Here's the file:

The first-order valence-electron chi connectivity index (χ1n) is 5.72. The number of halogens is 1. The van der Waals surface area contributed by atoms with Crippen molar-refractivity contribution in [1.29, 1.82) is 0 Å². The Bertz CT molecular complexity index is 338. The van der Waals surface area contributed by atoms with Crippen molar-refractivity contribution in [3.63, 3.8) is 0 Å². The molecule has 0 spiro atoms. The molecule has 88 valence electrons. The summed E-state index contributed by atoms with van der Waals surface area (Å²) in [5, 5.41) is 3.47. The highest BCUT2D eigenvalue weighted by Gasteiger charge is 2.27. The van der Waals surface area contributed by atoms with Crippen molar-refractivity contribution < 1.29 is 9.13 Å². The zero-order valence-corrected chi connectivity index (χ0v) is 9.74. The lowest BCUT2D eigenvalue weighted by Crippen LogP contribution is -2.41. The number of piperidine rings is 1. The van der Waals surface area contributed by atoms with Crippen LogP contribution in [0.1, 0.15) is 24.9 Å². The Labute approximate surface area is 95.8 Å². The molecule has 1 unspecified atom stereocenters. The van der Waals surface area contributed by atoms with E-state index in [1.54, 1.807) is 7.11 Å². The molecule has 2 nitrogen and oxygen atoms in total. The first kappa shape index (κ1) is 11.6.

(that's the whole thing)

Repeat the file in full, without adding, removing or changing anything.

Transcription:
The first-order valence-electron chi connectivity index (χ1n) is 5.72. The number of halogens is 1. The van der Waals surface area contributed by atoms with Crippen molar-refractivity contribution in [1.29, 1.82) is 0 Å². The Bertz CT molecular complexity index is 338. The van der Waals surface area contributed by atoms with Crippen molar-refractivity contribution in [3.63, 3.8) is 0 Å². The molecule has 0 spiro atoms. The molecule has 88 valence electrons. The summed E-state index contributed by atoms with van der Waals surface area (Å²) in [5, 5.41) is 3.47. The highest BCUT2D eigenvalue weighted by Gasteiger charge is 2.27. The van der Waals surface area contributed by atoms with Crippen molar-refractivity contribution < 1.29 is 9.13 Å². The zero-order valence-corrected chi connectivity index (χ0v) is 9.74. The lowest BCUT2D eigenvalue weighted by Crippen LogP contribution is -2.41. The number of piperidine rings is 1. The van der Waals surface area contributed by atoms with Crippen LogP contribution in [0.1, 0.15) is 24.9 Å². The Labute approximate surface area is 95.8 Å². The molecule has 1 unspecified atom stereocenters. The van der Waals surface area contributed by atoms with E-state index in [1.54, 1.807) is 7.11 Å². The molecule has 2 nitrogen and oxygen atoms in total. The first kappa shape index (κ1) is 11.6.